The always entertaining and insightful Jared Spool on The Secret Lives of Links.
In his talk, Jared Spool shared insight they had when working with Walgreens. On their site, it turns out that 3.8% of the linked area accounts for 59 % of the traffic. It’s a few simple links people seek out: they click on pharmacy, on photo, on the store locator, on Refill prescriptions and they use search. But almost nobody clicks on the big, shiny, colourful ads making up most of the space. Why? Because they don’t care. So why are they there at all? Because, als Spool said, Marketing won – and Fitt’s law lost:
The speed a user can acquire a target is directly proportional to the size of the target and indirectly proportional to the distance from the target.
The bigger and closer, the easier to hit.
Interstitial ads – from a usabilty point of view – are the part of that same story. While they may pay the bill, they keep the user from reaching his goal, resulting in frustration. Hinding most of the content behind beautiful pictures is another one. Take Pelizzoli World: Nice, big pictures, that push the content so far down, that a navigation had to be added to the top.
Link copy needs to communicate what the user will get
Sometimes using original, unique copy
Sometimes taking advantage of what the user already expects
The links have to take the user to where they want to go Not to where the site wants them to go
Make real estate reflect users’ desires Take advantage of Fitts’s Law
Links, Spool said, secretly live to emit the right scent. They are there to get you to your desired content, interaction, whatever. So… let them.
Some more interesting stats: generally, averaged over many measurements they took, Spool’s firm found that generally 58% of the clickstreams on websites fail. Good predictors of greater failures are use of the backbutton, use of search and pogosticking. Pages that show this behaviour show up to 98% failure, according to Spool.
Pogosticking: that’s when you are forced to move from one entry in a list of entries to a page of details – and then back – because the listed entry does not give you enough information to make a an informed decision whether that’s the entry you’re looking for or not.
More informative listings like B&H’s on the other hand give you a much lower failure rate of about 45%.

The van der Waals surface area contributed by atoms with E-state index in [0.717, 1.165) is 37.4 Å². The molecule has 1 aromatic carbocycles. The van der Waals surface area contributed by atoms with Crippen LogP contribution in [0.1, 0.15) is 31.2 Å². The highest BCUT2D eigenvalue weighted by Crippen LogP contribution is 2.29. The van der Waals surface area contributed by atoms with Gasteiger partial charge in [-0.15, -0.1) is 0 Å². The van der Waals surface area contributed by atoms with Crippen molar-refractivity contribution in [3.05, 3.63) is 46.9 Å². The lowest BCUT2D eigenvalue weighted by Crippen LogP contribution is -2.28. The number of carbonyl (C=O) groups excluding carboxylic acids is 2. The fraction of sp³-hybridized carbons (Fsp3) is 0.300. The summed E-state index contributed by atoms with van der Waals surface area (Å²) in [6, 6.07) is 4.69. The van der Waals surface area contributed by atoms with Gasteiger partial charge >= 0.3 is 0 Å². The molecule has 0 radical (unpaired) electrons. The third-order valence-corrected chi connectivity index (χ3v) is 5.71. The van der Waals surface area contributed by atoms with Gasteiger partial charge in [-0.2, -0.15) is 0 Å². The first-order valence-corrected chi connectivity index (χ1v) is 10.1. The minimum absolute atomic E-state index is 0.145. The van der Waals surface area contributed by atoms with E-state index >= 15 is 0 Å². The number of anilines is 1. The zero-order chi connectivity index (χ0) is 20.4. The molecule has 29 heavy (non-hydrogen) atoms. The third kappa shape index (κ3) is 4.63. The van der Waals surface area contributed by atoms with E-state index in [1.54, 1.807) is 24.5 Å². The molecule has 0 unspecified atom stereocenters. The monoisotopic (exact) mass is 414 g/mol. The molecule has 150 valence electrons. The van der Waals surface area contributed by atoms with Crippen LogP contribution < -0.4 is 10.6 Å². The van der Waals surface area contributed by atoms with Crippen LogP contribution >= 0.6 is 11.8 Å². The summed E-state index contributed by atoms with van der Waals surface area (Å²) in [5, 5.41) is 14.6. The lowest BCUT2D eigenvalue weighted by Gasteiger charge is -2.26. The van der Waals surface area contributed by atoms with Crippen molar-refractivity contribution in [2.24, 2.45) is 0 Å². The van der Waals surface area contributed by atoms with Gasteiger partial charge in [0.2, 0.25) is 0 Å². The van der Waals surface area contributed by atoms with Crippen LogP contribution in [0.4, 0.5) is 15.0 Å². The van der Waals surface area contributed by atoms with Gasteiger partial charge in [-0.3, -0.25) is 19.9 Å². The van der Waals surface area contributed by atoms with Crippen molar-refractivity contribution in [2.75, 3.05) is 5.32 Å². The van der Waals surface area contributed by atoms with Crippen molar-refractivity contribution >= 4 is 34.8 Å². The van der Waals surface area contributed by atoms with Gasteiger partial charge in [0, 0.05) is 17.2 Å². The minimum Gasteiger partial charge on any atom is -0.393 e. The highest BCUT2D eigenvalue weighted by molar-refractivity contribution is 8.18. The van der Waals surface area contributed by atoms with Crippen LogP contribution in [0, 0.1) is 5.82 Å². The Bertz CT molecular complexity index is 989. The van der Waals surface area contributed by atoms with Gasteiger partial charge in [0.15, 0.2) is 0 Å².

The same is true for search – which Spool called the B.Y.O.L. method (that’s Bring Your own Link): High search usage is a good predictor of a failure rate of up to 70%.
But search is also there to help you. Because, as Spool pointed out, because:
“Your search logs are filled with trigger words.
Match the search phrases up with the pages users search from.”
In what Spool called their “7 Eleven Milk” experiment they actually gave users money to purchase what they had professed interest in buying beforehand (like somebody who had a bowl of cereals but no milk: give him a few bucks and drive him to the 7 Eleven, and he is very likely to buy milk…). In this case they gave the users 1000$ to go shopping for apparel on several shopping sites – and the best among them, the users spend 660$. The one that came in last got 63$. The top one required the users to visit 11,9 pages until they found what they wanted – the bottom one took them 51 pages – meaning that if your customers don’t find they are looking for, they won’t buy, even if they are paid for doing it.
Good design, in that sense, according to Spool is invisible:
Use the users’ trigger words to drive them to where they need to be
Watch for the back button, pogosticking, and search
Your search log is a source of trigger words
Make sure it’s clear the user knows why they should click
Don’t be afraid to give them context
But not as invisible as to hide from you what is a link and what isn’t.
Links, he adds, need to look good while still looking like links.
Links no longer have to be blue and underlined
Users need to understand that the link is different from the rest of the content
We confuse users with things that look like links, but aren’t
And do what users expect:
Support the user with what they want to do Don’t distract them
Don’t hide scent through flyouts and dropdowns Surface your most important scent by displaying it outright
Remember that users like to move in straight lines
And there’s always room for good information architecture, too:
Here you can listen to the talk – courtesy of SXSW and huffduffer: